The removable panel 48 lying outward from the assembly of heat pipes 26 is provided with spaced apertures 50 that lead into the interior of the cylindrical spacers 46. One end of a conductor 52 leads through each aperture 50 to a thermocouple 54 which is secured to spring cap 44 to thus sense the degree of heat within adjacent heat pipe. The opposite end of each conductor 52 is connected to an indicator or gauge 56 through a selector switch 58 which permits connecting the gauge 56 to a thermocouple in each heat pipe.

The underside of the removable panel 48 includes a spacer plate 62 that has apertures 65 therein positioned and sized to loosely receive the end of the heat pipes of the entire assembly. The spacer plate is suspended in a plane parallel to the wall 48 by a series of hangers 64 that maintain the plate 62 in a predetermined position.

As a matter of convenience, a single gauge 56 may be adapted to indicate the temperature level at a number of thermocouples by interposing a multiple-contact switching means 58 intermediate the single gauge 56 and the thermocouples at the ends of the heat pipes. Thus, a manual rotation of the switching means 58 between the contacts connected to the corresponding thermocouples will provide a direct indication of the temperature at each thermocouple. If a thermocouple should indicate a certain heat pipe as operating at less than optimum temperature, an operator may choose to replace the faulty heat pipe with one of known effectiveness.

After the faulty heat pipe has been located, flow through the ducts is momentarily halted by valve means or a bypass (not shown), and side panel 48 is removed. As this juncture the faulty heat pipe is rotated, removed and then replaced by a new or fully operative tube. As the side panel 48 is replaced and the duct screws thereon are tightened, the spring caps 44 are progressively moved into place on each boss 42 making a direct connection with each heat pipe whereby the signal of each thermocouple 54 will be responsive to the temperature within each respective heat pipe.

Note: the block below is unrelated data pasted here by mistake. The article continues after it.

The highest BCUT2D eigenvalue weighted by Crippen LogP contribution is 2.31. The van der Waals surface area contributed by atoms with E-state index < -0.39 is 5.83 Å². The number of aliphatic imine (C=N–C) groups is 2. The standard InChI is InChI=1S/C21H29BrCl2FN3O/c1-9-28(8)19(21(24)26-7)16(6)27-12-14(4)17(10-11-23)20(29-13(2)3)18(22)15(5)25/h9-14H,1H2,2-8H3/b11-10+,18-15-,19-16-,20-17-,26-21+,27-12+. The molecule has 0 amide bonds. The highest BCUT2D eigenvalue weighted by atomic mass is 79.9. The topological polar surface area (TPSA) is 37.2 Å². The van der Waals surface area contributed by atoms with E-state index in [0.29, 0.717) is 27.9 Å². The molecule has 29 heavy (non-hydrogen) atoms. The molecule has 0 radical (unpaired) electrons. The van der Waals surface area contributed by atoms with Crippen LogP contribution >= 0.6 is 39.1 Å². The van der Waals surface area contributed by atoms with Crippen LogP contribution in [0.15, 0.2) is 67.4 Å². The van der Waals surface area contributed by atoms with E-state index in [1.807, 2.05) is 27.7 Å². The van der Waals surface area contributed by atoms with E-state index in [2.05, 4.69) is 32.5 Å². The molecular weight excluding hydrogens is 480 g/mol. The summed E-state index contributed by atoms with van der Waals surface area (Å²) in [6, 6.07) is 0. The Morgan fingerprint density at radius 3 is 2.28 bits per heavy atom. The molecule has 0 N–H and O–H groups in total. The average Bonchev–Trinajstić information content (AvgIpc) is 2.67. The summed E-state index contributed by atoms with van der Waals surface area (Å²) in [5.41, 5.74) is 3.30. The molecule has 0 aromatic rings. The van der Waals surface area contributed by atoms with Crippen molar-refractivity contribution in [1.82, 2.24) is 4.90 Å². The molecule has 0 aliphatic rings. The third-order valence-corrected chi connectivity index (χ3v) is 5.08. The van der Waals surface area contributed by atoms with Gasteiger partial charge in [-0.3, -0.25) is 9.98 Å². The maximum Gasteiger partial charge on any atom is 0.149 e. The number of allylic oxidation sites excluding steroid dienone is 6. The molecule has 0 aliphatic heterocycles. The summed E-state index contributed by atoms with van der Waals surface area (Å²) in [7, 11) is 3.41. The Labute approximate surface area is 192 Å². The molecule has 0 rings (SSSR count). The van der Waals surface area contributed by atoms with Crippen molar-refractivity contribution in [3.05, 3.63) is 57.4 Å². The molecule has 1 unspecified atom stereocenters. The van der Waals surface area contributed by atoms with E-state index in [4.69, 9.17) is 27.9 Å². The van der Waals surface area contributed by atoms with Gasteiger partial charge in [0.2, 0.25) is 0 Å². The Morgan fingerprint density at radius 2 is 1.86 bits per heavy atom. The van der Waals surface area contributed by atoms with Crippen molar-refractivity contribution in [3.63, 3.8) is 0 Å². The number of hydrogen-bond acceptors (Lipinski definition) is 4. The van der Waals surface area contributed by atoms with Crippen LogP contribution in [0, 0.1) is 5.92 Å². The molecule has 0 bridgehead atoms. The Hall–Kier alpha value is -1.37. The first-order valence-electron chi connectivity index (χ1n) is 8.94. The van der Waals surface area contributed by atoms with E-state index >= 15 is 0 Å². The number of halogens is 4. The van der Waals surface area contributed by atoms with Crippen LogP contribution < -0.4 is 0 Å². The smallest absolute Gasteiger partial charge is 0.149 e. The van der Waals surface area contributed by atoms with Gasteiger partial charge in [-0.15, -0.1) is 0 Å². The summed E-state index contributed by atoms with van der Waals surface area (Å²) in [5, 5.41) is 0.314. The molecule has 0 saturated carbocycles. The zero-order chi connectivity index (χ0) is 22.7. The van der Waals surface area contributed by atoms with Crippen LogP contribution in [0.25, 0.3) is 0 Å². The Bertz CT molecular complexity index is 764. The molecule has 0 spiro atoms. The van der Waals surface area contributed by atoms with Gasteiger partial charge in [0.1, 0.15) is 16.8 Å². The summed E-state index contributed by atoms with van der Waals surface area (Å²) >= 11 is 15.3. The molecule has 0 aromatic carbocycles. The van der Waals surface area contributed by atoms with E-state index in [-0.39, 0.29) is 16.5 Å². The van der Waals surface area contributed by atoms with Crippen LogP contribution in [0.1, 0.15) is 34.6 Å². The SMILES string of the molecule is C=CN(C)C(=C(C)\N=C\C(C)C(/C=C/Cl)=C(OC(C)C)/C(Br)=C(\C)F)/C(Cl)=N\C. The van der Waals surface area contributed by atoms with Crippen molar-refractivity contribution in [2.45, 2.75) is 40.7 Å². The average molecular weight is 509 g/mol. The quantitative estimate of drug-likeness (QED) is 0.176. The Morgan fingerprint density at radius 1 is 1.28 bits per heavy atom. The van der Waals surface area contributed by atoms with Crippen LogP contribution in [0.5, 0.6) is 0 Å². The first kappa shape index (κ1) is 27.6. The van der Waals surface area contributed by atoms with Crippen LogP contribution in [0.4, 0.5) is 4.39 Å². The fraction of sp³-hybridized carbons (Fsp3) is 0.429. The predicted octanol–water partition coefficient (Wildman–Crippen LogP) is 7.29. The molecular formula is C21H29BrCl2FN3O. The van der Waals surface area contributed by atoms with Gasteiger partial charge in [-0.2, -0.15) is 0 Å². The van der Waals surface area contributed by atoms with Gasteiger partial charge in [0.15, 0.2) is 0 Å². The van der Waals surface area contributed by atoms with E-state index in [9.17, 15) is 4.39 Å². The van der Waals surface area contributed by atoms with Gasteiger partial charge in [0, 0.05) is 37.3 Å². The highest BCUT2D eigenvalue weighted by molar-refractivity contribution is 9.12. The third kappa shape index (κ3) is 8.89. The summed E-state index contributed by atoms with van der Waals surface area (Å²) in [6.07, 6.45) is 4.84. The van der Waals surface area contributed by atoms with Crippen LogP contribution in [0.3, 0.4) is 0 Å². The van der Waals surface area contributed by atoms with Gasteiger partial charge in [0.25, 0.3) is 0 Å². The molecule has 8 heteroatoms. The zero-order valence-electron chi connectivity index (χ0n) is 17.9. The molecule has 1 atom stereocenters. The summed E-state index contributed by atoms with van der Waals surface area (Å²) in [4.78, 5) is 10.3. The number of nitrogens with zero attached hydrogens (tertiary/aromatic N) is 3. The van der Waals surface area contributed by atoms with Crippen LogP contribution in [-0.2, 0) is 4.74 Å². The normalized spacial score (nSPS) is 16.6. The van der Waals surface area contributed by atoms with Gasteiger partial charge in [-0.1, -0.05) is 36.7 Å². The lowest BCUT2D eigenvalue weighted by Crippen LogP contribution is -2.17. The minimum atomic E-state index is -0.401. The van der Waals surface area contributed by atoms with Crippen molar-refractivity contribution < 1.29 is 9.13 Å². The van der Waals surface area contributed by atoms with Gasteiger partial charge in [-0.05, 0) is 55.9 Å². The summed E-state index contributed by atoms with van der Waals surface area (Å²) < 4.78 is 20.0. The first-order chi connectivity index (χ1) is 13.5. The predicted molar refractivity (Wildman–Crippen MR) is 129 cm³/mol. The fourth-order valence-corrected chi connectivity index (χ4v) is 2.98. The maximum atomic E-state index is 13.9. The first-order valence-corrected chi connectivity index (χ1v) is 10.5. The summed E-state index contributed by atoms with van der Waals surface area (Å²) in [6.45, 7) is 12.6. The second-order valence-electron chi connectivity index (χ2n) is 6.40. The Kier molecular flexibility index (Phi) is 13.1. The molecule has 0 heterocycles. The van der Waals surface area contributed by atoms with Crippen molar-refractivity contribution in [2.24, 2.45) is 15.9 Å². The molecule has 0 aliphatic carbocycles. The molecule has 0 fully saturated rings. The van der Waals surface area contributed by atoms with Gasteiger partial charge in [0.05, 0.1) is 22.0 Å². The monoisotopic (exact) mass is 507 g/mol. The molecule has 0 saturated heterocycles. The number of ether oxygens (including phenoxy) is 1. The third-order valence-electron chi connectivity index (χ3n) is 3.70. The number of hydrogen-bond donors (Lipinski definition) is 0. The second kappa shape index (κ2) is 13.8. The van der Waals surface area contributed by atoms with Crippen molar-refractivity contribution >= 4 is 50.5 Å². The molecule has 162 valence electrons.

Patent Citations
Cited PatentFiling datePublication dateApplicantTitle
US1725906 *Jul 5, 1927Aug 27, 1929Frazer W GayHeat transfer means
US4149588 *Mar 15, 1976Apr 17, 1979Mcdonnell Douglas CorporationDry cooling system
US4177858 *Aug 22, 1977Dec 11, 1979Foster Wheeler Energy CorporationHeat exchanger
Referenced by
Citing PatentFiling datePublication dateApplicantTitle
US4474230 *Aug 31, 1982Oct 2, 1984Foster Wheeler Energy CorporationFluidized bed reactor system
US4577615 *Dec 24, 1984Mar 25, 1986Heil-Quaker CorporationHeat pipe central furnace
US5947111 *Apr 30, 1998Sep 7, 1999Hudson Products CorporationApparatus for the controlled heating of process fluids
US7856949Dec 18, 2007Dec 28, 2010Ppg Industries Ohio, Inc.Heat pipes and use of heat pipes in furnace exhaust
US8157512 *Jul 29, 2008Apr 17, 2012General Electric CompanyHeat pipe intercooler for a turbomachine
US8359824Jul 29, 2008Jan 29, 2013General Electric CompanyHeat recovery steam generator for a combined cycle power plant
US8596073Jul 18, 2008Dec 3, 2013General Electric CompanyHeat pipe for removing thermal energy from exhaust gas
US20090151920 *Dec 18, 2007Jun 18, 2009Ppg Industries Ohio, Inc.Heat pipes and use of heat pipes in furnace exhaust
US20100011738 *Jul 18, 2008Jan 21, 2010General Electric CompanyHeat pipe for removing thermal energy from exhaust gas
US20100024382 *Jul 29, 2008Feb 4, 2010General Electric CompanyHeat recovery steam generator for a combined cycle power plant
US20100028140 *Jul 29, 2008Feb 4, 2010General Electric CompanyHeat pipe intercooler for a turbomachine
US20100095648 *Oct 17, 2008Apr 22, 2010General Electric CompanyCombined Cycle Power Plant
US20140131010 *Nov 12, 2012May 15, 2014Exxonmobil Research And Engineering CompanyCondensing air preheater with heat pipes
US20150000874 *Jun 28, 2013Jan 1, 2015Hamilton Sundstrand CorporationFuel oil heat exchanger utilizing heat pipes
WO2009079084A1 *Oct 15, 2008Jun 25, 2009Ppg Industries Ohio, Inc.Heat pipes and use of heat pipes in furnace exhaust
Classifications
U.S. Classification165/11.1, 165/104.26, 165/76, 165/909, 165/104.21, 165/DIG.6
International ClassificationF28D15/02
Cooperative ClassificationY10S165/909, Y10S165/006, F28D15/0275
European ClassificationF28D15/02N